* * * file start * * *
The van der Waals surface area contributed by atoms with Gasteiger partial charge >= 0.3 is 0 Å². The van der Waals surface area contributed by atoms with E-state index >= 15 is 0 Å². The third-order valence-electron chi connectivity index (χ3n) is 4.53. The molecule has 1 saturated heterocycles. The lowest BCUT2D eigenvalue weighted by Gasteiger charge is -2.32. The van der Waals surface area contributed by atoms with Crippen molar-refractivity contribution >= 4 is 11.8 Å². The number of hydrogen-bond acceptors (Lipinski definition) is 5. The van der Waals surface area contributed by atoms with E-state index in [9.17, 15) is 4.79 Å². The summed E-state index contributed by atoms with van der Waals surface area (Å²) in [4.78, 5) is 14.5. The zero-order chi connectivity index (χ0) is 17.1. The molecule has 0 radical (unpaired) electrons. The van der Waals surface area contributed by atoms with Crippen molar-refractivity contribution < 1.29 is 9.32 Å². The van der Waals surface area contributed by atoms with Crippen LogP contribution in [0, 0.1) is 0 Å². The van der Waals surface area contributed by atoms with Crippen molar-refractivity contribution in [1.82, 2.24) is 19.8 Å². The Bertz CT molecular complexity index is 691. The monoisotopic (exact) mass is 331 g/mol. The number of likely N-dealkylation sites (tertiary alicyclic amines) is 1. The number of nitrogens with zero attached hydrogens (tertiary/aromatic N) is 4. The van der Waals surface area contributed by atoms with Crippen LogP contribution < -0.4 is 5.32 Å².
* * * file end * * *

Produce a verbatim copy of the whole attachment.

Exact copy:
The van der Waals surface area contributed by atoms with Gasteiger partial charge >= 0.3 is 0 Å². The van der Waals surface area contributed by atoms with E-state index >= 15 is 0 Å². The third-order valence-electron chi connectivity index (χ3n) is 4.53. The molecule has 1 saturated heterocycles. The lowest BCUT2D eigenvalue weighted by Gasteiger charge is -2.32. The van der Waals surface area contributed by atoms with Crippen molar-refractivity contribution >= 4 is 11.8 Å². The number of hydrogen-bond acceptors (Lipinski definition) is 5. The van der Waals surface area contributed by atoms with E-state index in [9.17, 15) is 4.79 Å². The summed E-state index contributed by atoms with van der Waals surface area (Å²) in [4.78, 5) is 14.5. The zero-order chi connectivity index (χ0) is 17.1. The molecule has 0 radical (unpaired) electrons. The van der Waals surface area contributed by atoms with Crippen molar-refractivity contribution < 1.29 is 9.32 Å². The van der Waals surface area contributed by atoms with Crippen LogP contribution in [0, 0.1) is 0 Å². The van der Waals surface area contributed by atoms with Crippen molar-refractivity contribution in [1.82, 2.24) is 19.8 Å². The Bertz CT molecular complexity index is 691. The monoisotopic (exact) mass is 331 g/mol. The number of likely N-dealkylation sites (tertiary alicyclic amines) is 1. The number of nitrogens with zero attached hydrogens (tertiary/aromatic N) is 4. The van der Waals surface area contributed by atoms with Crippen LogP contribution < -0.4 is 5.32 Å².